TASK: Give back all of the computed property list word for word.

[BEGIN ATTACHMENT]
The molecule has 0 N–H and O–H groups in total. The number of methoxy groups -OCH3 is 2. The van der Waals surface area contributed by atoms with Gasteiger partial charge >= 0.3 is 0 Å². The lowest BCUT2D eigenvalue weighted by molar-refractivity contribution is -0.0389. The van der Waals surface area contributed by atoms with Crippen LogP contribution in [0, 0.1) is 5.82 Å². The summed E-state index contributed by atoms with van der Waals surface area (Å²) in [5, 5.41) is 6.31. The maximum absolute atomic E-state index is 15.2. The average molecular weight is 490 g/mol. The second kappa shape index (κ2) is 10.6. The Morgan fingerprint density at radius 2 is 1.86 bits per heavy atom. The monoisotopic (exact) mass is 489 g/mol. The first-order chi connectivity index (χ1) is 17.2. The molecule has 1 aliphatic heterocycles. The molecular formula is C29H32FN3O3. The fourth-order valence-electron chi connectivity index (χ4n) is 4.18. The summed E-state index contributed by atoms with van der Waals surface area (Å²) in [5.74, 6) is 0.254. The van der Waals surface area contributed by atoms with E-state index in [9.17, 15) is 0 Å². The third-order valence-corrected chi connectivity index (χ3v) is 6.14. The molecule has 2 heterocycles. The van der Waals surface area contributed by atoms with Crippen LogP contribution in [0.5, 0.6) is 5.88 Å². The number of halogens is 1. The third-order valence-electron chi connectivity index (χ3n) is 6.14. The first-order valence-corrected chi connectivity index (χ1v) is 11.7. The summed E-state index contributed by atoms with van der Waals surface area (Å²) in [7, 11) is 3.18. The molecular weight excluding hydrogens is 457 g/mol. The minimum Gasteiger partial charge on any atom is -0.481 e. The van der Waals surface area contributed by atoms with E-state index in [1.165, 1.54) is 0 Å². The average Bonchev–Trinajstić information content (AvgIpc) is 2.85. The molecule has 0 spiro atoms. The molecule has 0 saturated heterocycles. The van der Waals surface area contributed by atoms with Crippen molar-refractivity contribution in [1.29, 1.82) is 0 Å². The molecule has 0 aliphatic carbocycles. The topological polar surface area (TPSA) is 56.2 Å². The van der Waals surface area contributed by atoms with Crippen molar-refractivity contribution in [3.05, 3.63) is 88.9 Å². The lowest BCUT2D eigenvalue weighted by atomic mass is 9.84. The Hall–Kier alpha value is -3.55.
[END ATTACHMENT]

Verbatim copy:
The molecule has 0 N–H and O–H groups in total. The number of methoxy groups -OCH3 is 2. The van der Waals surface area contributed by atoms with Gasteiger partial charge >= 0.3 is 0 Å². The lowest BCUT2D eigenvalue weighted by molar-refractivity contribution is -0.0389. The van der Waals surface area contributed by atoms with Crippen LogP contribution in [0, 0.1) is 5.82 Å². The summed E-state index contributed by atoms with van der Waals surface area (Å²) in [5, 5.41) is 6.31. The maximum absolute atomic E-state index is 15.2. The average molecular weight is 490 g/mol. The second kappa shape index (κ2) is 10.6. The Morgan fingerprint density at radius 2 is 1.86 bits per heavy atom. The monoisotopic (exact) mass is 489 g/mol. The first-order chi connectivity index (χ1) is 17.2. The molecule has 1 aliphatic heterocycles. The molecular formula is C29H32FN3O3. The fourth-order valence-electron chi connectivity index (χ4n) is 4.18. The summed E-state index contributed by atoms with van der Waals surface area (Å²) in [5.74, 6) is 0.254. The van der Waals surface area contributed by atoms with E-state index in [9.17, 15) is 0 Å². The third-order valence-corrected chi connectivity index (χ3v) is 6.14. The molecule has 2 heterocycles. The van der Waals surface area contributed by atoms with Crippen LogP contribution in [0.5, 0.6) is 5.88 Å². The number of halogens is 1. The third-order valence-electron chi connectivity index (χ3n) is 6.14. The first-order valence-corrected chi connectivity index (χ1v) is 11.7. The summed E-state index contributed by atoms with van der Waals surface area (Å²) in [7, 11) is 3.18. The molecular weight excluding hydrogens is 457 g/mol. The minimum Gasteiger partial charge on any atom is -0.481 e. The van der Waals surface area contributed by atoms with E-state index in [1.165, 1.54) is 0 Å². The average Bonchev–Trinajstić information content (AvgIpc) is 2.85. The molecule has 0 spiro atoms. The molecule has 0 saturated heterocycles. The van der Waals surface area contributed by atoms with Crippen molar-refractivity contribution in [1.29, 1.82) is 0 Å². The molecule has 0 aliphatic carbocycles. The topological polar surface area (TPSA) is 56.2 Å². The van der Waals surface area contributed by atoms with Crippen molar-refractivity contribution in [3.05, 3.63) is 88.9 Å². The lowest BCUT2D eigenvalue weighted by atomic mass is 9.84. The Hall–Kier alpha value is -3.55.